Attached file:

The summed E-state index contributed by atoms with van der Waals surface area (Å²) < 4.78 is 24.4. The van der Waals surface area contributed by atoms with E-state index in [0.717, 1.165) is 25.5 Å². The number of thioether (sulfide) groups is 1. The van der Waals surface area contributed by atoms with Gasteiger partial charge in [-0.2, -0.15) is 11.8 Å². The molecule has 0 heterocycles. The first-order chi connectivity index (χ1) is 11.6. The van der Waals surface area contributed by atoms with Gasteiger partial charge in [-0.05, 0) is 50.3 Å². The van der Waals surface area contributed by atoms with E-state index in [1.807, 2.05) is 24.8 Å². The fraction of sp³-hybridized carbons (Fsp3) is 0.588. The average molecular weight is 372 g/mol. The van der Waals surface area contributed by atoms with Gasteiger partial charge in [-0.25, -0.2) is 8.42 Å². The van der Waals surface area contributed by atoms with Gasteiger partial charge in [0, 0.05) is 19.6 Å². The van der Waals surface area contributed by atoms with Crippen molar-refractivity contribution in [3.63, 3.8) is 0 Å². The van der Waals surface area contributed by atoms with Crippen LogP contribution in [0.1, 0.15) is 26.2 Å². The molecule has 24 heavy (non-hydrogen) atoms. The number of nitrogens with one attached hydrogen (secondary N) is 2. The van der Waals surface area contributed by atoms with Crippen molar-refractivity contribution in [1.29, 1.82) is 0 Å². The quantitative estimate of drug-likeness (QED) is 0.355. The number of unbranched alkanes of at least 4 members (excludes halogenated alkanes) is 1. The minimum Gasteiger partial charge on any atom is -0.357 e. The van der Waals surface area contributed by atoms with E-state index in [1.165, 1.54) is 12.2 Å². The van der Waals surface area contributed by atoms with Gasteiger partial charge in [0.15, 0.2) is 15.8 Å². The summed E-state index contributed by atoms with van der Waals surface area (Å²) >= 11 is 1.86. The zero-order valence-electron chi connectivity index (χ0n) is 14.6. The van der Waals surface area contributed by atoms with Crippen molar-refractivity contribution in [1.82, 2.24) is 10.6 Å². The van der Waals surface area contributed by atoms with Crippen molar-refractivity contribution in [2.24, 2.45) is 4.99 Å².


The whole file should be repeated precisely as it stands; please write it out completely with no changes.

The summed E-state index contributed by atoms with van der Waals surface area (Å²) < 4.78 is 24.4. The van der Waals surface area contributed by atoms with E-state index in [0.717, 1.165) is 25.5 Å². The number of thioether (sulfide) groups is 1. The van der Waals surface area contributed by atoms with Gasteiger partial charge in [-0.2, -0.15) is 11.8 Å². The molecule has 0 heterocycles. The first-order chi connectivity index (χ1) is 11.6. The van der Waals surface area contributed by atoms with Gasteiger partial charge in [-0.05, 0) is 50.3 Å². The van der Waals surface area contributed by atoms with E-state index in [1.807, 2.05) is 24.8 Å². The fraction of sp³-hybridized carbons (Fsp3) is 0.588. The average molecular weight is 372 g/mol. The van der Waals surface area contributed by atoms with Gasteiger partial charge in [-0.25, -0.2) is 8.42 Å². The van der Waals surface area contributed by atoms with Gasteiger partial charge in [0, 0.05) is 19.6 Å². The van der Waals surface area contributed by atoms with Crippen molar-refractivity contribution in [3.63, 3.8) is 0 Å². The van der Waals surface area contributed by atoms with Crippen LogP contribution in [0.1, 0.15) is 26.2 Å². The molecule has 24 heavy (non-hydrogen) atoms. The number of nitrogens with one attached hydrogen (secondary N) is 2. The van der Waals surface area contributed by atoms with Crippen molar-refractivity contribution in [1.29, 1.82) is 0 Å². The quantitative estimate of drug-likeness (QED) is 0.355. The number of unbranched alkanes of at least 4 members (excludes halogenated alkanes) is 1. The minimum Gasteiger partial charge on any atom is -0.357 e. The van der Waals surface area contributed by atoms with E-state index in [1.165, 1.54) is 12.2 Å². The van der Waals surface area contributed by atoms with Gasteiger partial charge in [0.15, 0.2) is 15.8 Å². The summed E-state index contributed by atoms with van der Waals surface area (Å²) >= 11 is 1.86. The zero-order valence-electron chi connectivity index (χ0n) is 14.6. The van der Waals surface area contributed by atoms with Crippen molar-refractivity contribution in [1.82, 2.24) is 10.6 Å². The van der Waals surface area contributed by atoms with Crippen molar-refractivity contribution in [2.24, 2.45) is 4.99 Å².